“The safest thing will be to hide you. Just for the time being. Just until this matter’s settled. Then, we’ll be together.”

“I…” His wife’s mouth moved, silently praying. She nodded.

“My love, stay here. Daikon Terrance will watch over you. And Karlene can help you. I’ll return soon.”

She hugged him tighter, burying her face in his chest.

He forced himself not to ask more. “I must talk to the men that brought you.” He waited, stroking her cheek. “I’ll not leave without saying goodbye.”

She released him and nodded.

They hadn’t been married a year. To be apart had been hard, but this…? David would do something about this. With a last kiss, he left the room, quietly closing the door behind him, then strode down the stairs. “Where—?”

“In the barn,” Terrance responded. “I don’t like them. Be careful.”

David hadn’t paused, nor had he heard the warning. His purposeful strides carried him to his wife’s rescuers.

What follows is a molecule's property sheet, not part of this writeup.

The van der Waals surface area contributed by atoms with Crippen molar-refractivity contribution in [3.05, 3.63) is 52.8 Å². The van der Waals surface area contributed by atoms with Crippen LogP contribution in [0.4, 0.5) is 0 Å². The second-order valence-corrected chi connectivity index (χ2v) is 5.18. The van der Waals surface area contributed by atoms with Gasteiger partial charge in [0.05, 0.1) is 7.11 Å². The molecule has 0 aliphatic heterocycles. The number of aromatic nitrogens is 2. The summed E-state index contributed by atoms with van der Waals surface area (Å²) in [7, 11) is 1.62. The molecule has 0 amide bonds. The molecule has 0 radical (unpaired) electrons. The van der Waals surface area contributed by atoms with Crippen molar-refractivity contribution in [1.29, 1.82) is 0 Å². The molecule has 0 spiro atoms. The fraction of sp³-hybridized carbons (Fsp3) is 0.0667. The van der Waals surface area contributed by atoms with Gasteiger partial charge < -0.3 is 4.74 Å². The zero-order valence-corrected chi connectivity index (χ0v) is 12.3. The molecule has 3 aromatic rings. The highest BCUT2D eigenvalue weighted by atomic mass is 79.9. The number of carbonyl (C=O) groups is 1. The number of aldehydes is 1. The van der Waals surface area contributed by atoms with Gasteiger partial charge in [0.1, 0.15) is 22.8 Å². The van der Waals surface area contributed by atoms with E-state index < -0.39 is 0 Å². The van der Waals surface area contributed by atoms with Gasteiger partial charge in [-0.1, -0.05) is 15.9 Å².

Upon seeing him, they bowed.

“Sirs, it’s I who should bow to you,” he replied, doing so.

“It was our duty, sir.” Baldwin dropped his bedding on the straw and stood at attention.

“Tell me what happened.”

Baldwin didn’t meet David’s eyes, instead stared over his shoulder. “There were rumors that… the wife of a Knight of J’shua had been arrested… and…” he gulped, “had spent time with Lord Melazera in his Judgment Hall.”

Another vile name. All too well known.

“Major Blackhawk, uh… discharged the sentence. There were guards boasting about how he’d – I’m sorry, sir – about how he’d raped your wife. They said he requested to do it again.”

David’s fists clenched.

“Being believers, we had to help her. We got lucky, stole a wagon, and got her out.”

Cain added, “The rumors also say, forgive me, that rebel knights are terrorizing the countryside. Knights that,” he looked at his feet, “want to overthrow the king.”

“Rubbish,” David snapped back.

“The, uh… defilement was, according to rumor, a message to those rebels—”

“I’m no rebel. Why attack Cynthia?” David took two strides toward them.

“I don’t know, sir,” Baldwin pleaded, backing away, his hands raised defensively. “All we heard was kitchen gossip.”

 “I know of no such rebellious knights, but know who will. Thank you.” David turned to leave, but stopped “I’m in your debt. How can I repay you?”